Cases like Hunter’s reveal a reluctance to understand the facts about the virus. Just as Hunter’s ex didn’t want to believe that her partner actually was HIV-positive, it’s possible that people who read about Charlie Sheen this week instinctually tried to distance themselves from the possibility that they could be in his shoes.

“People’s understanding of HIV is frozen in 1992. The level of outdated information is stunning,” Davids said. “The biggest barriers to ending the epidemic in the world today are stigma, discrimination, criminalization, and lack of access to health care and resources.”

Davids said that if there’s one good thing that can come out of Sheen’s admission, it’s fixing some of these gaps in public education.

“If people are undetectable, they have virtually no chance of transmitting, and if people who are negative take one PrEP pill a day, they will stay negative. Those are the new basics,” Davids said. “For the most part, people who are on HIV treatment are going to live a healthy, normal life span just like people with other chronic health conditions.”

Those people aren’t living their lives alone, either. As an April feature on The Body showed, many HIV-positive people are in romantic and sexual relationships with people who don’t carry the virus.

As Sheen’s news broke, some of his former partners rushed to prove they hadn’t contracted HIV from him. In fact, there’s no evidence that Sheen ever exposed anyone to the virus; yet his wild lifestyle, with its polyamorous relationships and admitted drug addiction, is already being subtly blamed for his viral status.

Strub laughed at irony of Sheen becoming the de-facto poster boy for living with HIV: “If we were to choose someone to bring attention to the epidemic in a helpful way, Sheen probably wouldn’t have been on the list at all.”

“People’s understanding of HIV is frozen in 1992. The level of outdated information is stunning.”

Sheen differs from the population most typically associated with HIV. He’s heterosexual, white, staggeringly wealthy, and has a platform like no other. But it’s not all bad for the HIV-positive community. Many are waiting to see whether Charlie Sheen might become their Caitlyn Jenner. Like Jenner, Sheen lives in another sphere that most HIV-positive people can’t fully relate to, yet that’s exactly why both are poised to introduce marginalized identities into America’s dinner-table discussions.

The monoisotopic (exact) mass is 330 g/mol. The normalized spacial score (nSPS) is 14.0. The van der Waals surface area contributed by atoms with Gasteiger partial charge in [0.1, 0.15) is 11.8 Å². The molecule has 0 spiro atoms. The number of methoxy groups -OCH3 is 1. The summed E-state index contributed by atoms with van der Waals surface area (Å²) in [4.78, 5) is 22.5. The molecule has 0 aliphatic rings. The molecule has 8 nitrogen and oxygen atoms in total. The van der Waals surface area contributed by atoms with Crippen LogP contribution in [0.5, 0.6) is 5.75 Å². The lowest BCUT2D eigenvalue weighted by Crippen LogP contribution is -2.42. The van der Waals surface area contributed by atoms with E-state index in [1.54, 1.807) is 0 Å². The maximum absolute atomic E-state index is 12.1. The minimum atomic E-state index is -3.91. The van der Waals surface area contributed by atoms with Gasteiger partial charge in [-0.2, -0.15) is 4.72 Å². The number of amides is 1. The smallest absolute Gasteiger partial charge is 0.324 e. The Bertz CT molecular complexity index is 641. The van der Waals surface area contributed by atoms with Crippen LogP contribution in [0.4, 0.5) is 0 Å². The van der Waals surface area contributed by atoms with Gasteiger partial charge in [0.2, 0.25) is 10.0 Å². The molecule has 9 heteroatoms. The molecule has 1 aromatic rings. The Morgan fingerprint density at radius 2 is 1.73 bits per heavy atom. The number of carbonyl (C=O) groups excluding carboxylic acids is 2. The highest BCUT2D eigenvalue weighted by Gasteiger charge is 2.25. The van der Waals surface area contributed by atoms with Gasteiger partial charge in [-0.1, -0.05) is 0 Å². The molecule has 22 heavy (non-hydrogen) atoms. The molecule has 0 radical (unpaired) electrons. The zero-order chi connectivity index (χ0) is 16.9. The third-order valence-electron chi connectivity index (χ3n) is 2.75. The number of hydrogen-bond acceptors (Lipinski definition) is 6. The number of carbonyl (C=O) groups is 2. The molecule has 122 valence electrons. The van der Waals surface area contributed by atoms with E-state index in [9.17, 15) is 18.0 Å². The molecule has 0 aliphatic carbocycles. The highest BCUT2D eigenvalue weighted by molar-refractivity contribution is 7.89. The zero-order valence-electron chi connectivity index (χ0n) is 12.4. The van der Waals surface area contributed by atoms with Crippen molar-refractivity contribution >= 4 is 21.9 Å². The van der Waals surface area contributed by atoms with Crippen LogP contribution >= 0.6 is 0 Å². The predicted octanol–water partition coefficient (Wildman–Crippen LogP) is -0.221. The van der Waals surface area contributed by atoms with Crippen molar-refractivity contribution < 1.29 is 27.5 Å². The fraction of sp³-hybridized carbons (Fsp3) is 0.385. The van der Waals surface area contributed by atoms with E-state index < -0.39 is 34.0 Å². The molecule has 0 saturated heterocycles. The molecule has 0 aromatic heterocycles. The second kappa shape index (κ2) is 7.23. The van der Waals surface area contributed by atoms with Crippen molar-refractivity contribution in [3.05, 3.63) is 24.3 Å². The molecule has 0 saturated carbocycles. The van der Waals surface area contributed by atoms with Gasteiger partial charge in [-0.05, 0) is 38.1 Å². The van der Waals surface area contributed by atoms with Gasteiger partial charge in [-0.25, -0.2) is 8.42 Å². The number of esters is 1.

Strub, for one, is hopeful. He cited Sheen’s family background as a seedling for future activism; father Martin Sheen is a devoted pacifist and early adherent of the Catholic Worker Movement, whose work outside of Hollywood has ranged from marching alongside Cesar Chavez to showing up at Earth First! meetings. It would seem that Charlie Sheen is perfectly poised to launch headfirst into HIV/AIDS activism.

“There is a tremendous amount he could do that’s helpful in terms of combating the epidemic,” said Strub, noting that he is not aware of Sheen’s team reaching out to any of the major HIV-rights organizations. “A lot of us are hoping that he’ll reach out. We are standing here waiting to give him some advice and council, and for him to talk to us about how he can really help people with HIV.”

Editor’s note: This article has been updated to provide additional clarity and context.

Illustration by Surian Soosay/Flickr (CC BY 2.0)

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*First Published: Nov 18, 2015, 8:30 pm CST